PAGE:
Tennessee has enacted legislation (Senate Bill 1823) that requires employers that mandate COVID-19 vaccinations to allow certain exemptions. Senate Bill 1823 is effective immediately.
Tennessee had previously enacted legislation (Senate Bill 9014) that, among other things, prohibited employers from compelling a person to provide proof of their vaccination from COVID-19 if the person objects to receiving the vaccine.
Senate Bill 1823 amends Senate Bill 9014 to require employers that mandate workers to receive, or provide proof of a COVID-19 vaccination, to enact an exemption process for medical and religious reasons.
An employer may not take longer than 10 business days to grant or deny the person's request for an exemption, and they must provide a written statement that explains their decision to deny a request for exemption.
To claim an exemption based on medical reasons, an individual must provide a valid medical reason that is supported by a signed and dated statement from a licensed healthcare provider.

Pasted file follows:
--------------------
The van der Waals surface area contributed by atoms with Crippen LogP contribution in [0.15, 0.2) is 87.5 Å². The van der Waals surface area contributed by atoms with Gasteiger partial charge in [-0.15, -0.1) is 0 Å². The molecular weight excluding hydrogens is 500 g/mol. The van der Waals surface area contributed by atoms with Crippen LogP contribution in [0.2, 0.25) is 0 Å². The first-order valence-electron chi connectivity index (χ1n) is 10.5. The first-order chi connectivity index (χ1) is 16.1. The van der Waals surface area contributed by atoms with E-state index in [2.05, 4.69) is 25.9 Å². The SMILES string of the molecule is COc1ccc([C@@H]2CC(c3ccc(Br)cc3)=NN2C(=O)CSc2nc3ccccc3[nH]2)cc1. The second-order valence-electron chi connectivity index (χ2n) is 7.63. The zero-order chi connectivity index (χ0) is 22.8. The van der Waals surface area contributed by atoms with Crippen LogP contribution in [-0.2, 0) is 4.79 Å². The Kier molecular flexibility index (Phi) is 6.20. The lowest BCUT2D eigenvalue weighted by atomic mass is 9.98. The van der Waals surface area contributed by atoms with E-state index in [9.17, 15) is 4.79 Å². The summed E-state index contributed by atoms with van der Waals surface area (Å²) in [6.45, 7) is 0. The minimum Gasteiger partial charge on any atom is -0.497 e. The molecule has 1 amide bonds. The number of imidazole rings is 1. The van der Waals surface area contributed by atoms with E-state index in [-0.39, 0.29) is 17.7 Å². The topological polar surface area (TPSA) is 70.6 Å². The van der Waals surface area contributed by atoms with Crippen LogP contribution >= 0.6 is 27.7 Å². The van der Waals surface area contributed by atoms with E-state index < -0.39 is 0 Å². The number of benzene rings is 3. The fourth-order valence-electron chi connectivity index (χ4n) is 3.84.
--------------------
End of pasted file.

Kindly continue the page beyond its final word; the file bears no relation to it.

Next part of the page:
To claim a religious exemption, a person must state that they have a religious belief.
Note: Employers cannot require proof beyond the initial statement to grant the exemption.
Under the law, an employer cannot discharge, threaten to discharge, or reduce the compensation of a person because that individual received an exemption.
Employers that are found to have violated the law may face penalties of up to $10,000.
Tennessee employers should review their policies and procedures and train supervisors to help ensure compliance with Senate Bill 1823.